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Hitchcock Quiz

"How Well Do You Know Your Hitchcock?" [by David Lehman]

Vertigofrom "How Well Do You Know Your Hitchcock? A Multiple-Choice Test for the Maestro’s Fans"

By David Lehman | January 19, 2024 / in The American Scholar

<<< Though he never won the Oscar for Best Director in his lifetime, Alfred Hitchcock enjoys an enviable posthumous existence. He may be the most revered of all film directors today. He is my own favorite. Time was, critics condescended to Hitchcock on the grounds that his movies were merely thrillers, and thus either less important or less serious than blockbusters like Ben Hur or message movies like To Kill A Mockingbird. But Hitchcock always used mystery genre conventions to explore themes of deeper significance; he relied on what he called “the MacGuffin,” the merest pretext, as the pivot for a plot involving crime or espionage and ultimately touching on the dialectic of guilt and innocence, good and evil.

Hitch profileHitchcock was born in London on August 13, 1899 (and when the 13th of August falls on a Friday, freaky things do happen). He made films for nearly two decades in Britain before moving to Hollywood in 1939, on the eve of World War II. His love for his adopted country shines through in some of his grand settings: the cliffhanger scenes at the Statue of Liberty (Saboteur, 1942) and at Mount Rushmore (North by Northwest, 1959), or the drowning scene near the Golden Gate Bridge (Vertigo, 1958). But we also have small-town America at its most innocent (Shadow of a Doubt, 1943), the intimate courtyard shared by Greenwich Village bohemians (Rear Window, 1954), a posh London flat (Dial M for Murder, 1954), and a lonely motel on a dark country road in the rain (Psycho, 1960).

He was prolific; he headlined Cary Grant, James Stewart, Gregory Peck, and a bouquet of beauteous and talented blondes, including Ingrid Bergman, Grace Kelly, Doris Day, Kim Novak, Janet Leigh, and Eva Marie Saint. Understanding his own singularity, Hitchcock signed his pictures with himself in a cameo. He might be the fellow sitting next to Cary Grant on the bus (To Catch a Thief, 1955), a musician carrying a violin case (Spellbound, 1945), or a passenger struggling with a double bass (Strangers on a Train, 1951). In Lifeboat (1944), in which all the action takes place on a small craft and is limited to the few survivors of a shipwreck, the master makes his appearance as the heavyset fellow in a newspaper ad for weight reduction.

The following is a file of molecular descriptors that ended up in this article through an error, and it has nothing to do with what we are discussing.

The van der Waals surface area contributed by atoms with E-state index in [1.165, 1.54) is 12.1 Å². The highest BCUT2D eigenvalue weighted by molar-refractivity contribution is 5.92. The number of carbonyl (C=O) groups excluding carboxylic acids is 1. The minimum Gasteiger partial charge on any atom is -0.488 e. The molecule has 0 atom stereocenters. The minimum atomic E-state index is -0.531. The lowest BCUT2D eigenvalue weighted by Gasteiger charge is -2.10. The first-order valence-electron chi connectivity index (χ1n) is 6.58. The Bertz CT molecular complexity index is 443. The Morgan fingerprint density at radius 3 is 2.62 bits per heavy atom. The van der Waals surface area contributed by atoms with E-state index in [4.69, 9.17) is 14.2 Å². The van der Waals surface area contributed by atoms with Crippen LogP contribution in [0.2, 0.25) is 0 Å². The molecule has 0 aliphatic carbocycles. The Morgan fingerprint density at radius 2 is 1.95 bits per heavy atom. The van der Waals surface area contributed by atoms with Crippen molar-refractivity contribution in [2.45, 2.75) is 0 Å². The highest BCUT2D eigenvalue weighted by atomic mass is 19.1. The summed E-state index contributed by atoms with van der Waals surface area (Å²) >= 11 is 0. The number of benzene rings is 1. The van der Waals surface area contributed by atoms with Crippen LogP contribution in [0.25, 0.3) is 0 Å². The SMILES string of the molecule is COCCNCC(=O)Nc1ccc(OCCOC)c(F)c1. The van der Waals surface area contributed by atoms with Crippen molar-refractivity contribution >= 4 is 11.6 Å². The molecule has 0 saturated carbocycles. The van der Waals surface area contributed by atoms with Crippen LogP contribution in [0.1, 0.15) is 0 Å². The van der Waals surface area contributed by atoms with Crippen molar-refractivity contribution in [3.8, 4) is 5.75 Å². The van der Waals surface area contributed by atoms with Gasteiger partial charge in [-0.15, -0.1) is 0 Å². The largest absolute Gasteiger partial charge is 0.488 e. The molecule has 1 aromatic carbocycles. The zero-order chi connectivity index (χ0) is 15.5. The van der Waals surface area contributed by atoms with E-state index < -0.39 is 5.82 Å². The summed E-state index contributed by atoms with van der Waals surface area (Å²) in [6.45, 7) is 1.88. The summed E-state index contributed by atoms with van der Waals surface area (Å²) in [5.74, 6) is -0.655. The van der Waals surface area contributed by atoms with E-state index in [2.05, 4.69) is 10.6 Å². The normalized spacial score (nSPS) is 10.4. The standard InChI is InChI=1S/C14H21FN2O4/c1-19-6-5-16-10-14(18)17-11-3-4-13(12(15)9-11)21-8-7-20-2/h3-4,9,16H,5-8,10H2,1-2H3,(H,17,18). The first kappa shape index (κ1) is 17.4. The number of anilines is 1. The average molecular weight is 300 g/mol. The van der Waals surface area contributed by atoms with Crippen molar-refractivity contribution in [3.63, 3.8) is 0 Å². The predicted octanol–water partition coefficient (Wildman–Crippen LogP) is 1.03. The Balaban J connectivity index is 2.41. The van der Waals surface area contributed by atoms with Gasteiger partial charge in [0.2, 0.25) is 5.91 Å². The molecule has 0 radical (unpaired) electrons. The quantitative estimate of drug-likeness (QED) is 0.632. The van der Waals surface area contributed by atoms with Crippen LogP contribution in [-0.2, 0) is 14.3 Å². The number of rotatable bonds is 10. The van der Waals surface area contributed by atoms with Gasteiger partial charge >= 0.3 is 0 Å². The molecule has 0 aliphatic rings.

I have named eleven of my favorite Hitchcock movies in this piece and yet have not even mentioned Notorious (1946) or The Man Who Knew Too Much (1956), about either of which I would write a prose poem. That’s for later. For now, here’s a quiz I’ve devised that will appeal to aficionados or newcomers alike. Hover your cursor over the black box (or tap, on mobile) to reveal the answer.

1. In The Man Who Knew Too Much, who—or what—is Ambrose Chapel?

(A) Albert Hall’s younger brother
(B) The kidnapper
(C) A London church
(E) The “MacGuffin”
(E) A taxidermist

Answer: (C) a London church in the 1956 version of The Man Who Knew Too Much—but metaphorically, it is also (A) an anticipation of the film’s climactic scene at the Royal Albert Hall. Like Albert Hall, Ambrose Chapel is a name that can be taken to refer to a person, the way Dr. Benjamin McKenna (James Stewart) and his wife, the celebrated singer Josephine Conway (Doris Day), interpret it at first. (E) is the very epitome of a red herring, the completely innocent namesake Dr. McKenna tracks down. While (B) is incorrect, it is at least relevant, because the kidnapper is Ambrose Chapel’s main man of the cloth. As for (D), you know what a MacGuffin is, don’t you? Well, here’s Hitchcock’s explanation: “It might be a Scottish name, taken from a story about two men on a train. One man says, ‘What’s that package up there in the baggage rack?’  And the other answers,  ‘Oh, that’s a MacGuffin.’  The first one asks, ‘What’s a MacGuffin?’  ‘Well,’ the other man says,  ‘it’s an apparatus for trapping lions in the Scottish Highlands.’  The first man says, ‘But there are no lions in the Scottish Highlands,’  and the other one answers,  ‘Well then, that’s no MacGuffin!’  So you see that a MacGuffin is actually nothing at all.”

For more of this multiple choice quiz designed to delight aficionado and novice alike, click here for the full article on the website of The American Scholar.

August 13, 2022

August 13, 2021

August 13, 2018

September 17, 2017

September 15, 2017

August 13, 2017

December 02, 2015

November 24, 2015

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"Lively and affectionate" Publishers Weekly


I left it
on when I
left the house
for the pleasure
of coming back
ten hours later
to the greatness
of Teddy Wilson
"After You've Gone"
on the piano
in the corner
of the bedroom
as I enter
in the dark

from New and Selected Poems by David Lehman


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